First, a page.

Betelgeuse, are you ready for your closeup?

Well, it’s not really a closeup.  More like a paparazzi telephoto image.  But one heck of a telephoto.  This is the newest image of Betelgeuse, a red supergiant star about 640 lightyears away.  It appears in the constellation of Orion, a visibly reddish star conspicuous at Orion’s shoulder, visible even in most large cities as it’s one of the brightest stars in the night sky.  It’s a complicated and active star, varying in brightness and color over time (some ancient records describe it as yellowish, which may mean it evolved to the red supergiant phase during human history), and previous imaging efforts have revealed it to be surprisingly asymmetrical and surrounded by a vast cloud of its puffy outer atmosphere, making direct observation and measurement of its photosphere impossible.   The latest image shows its still as lumpy as ever:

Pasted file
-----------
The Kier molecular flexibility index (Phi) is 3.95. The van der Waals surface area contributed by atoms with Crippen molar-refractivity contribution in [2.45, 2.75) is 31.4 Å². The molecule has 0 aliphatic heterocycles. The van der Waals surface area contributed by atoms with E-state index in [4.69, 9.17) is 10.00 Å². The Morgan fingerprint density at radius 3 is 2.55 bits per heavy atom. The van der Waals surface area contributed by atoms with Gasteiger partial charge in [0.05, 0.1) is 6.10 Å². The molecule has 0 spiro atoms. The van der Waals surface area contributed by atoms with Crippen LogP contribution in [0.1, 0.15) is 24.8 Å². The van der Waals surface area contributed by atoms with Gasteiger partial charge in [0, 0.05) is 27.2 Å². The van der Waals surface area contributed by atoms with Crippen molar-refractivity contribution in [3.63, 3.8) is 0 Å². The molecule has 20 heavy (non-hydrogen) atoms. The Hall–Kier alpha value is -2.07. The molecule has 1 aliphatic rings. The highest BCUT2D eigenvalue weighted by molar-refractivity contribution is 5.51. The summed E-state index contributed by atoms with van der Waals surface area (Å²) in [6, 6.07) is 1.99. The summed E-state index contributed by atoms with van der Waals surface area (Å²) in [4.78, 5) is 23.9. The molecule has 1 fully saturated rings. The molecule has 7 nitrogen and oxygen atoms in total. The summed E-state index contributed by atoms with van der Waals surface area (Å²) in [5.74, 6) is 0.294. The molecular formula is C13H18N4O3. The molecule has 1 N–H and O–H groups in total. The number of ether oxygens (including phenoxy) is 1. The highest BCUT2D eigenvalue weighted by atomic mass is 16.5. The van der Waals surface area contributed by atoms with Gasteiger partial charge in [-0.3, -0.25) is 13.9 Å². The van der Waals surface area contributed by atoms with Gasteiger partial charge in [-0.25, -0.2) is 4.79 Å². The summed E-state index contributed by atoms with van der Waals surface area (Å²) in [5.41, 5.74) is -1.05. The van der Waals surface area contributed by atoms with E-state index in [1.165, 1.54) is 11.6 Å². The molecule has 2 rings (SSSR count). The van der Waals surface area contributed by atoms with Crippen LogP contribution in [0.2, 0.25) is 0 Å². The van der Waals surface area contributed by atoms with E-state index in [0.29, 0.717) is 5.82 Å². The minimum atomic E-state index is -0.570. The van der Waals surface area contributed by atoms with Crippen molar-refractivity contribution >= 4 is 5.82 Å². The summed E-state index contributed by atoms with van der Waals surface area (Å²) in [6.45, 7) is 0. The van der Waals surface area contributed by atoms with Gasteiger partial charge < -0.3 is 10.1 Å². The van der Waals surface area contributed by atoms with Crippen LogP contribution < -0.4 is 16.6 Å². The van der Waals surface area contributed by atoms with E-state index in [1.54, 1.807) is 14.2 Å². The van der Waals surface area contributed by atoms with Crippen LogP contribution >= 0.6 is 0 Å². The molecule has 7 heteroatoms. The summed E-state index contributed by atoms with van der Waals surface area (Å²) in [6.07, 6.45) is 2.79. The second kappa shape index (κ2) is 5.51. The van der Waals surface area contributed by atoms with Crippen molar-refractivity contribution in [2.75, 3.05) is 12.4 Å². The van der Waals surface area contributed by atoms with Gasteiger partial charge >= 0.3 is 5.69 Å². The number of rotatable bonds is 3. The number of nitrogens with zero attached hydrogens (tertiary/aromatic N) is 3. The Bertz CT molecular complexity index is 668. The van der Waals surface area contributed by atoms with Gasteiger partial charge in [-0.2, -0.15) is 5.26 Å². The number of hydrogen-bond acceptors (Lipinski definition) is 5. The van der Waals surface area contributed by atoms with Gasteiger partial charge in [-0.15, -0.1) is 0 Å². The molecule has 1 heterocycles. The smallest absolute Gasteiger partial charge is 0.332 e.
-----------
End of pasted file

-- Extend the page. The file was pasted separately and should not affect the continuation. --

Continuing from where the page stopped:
Taken by the Atacama Large Millimeter Array (ALMA), this is not a photograph in the normal sense.  This image was produced using radio waves.  It adds considerably to the body of knowledge about Betelgeuse however.

This was not the first time Betelgeuse had been imaged, nor will it be the last — this is not the closest star, but it’s so massive and luminous that it’s nevertheless the easiest one (other than our own sun) to photograph.  Here’s its first image as anything other than a point of light, taken by Hubble just over twenty years ago:

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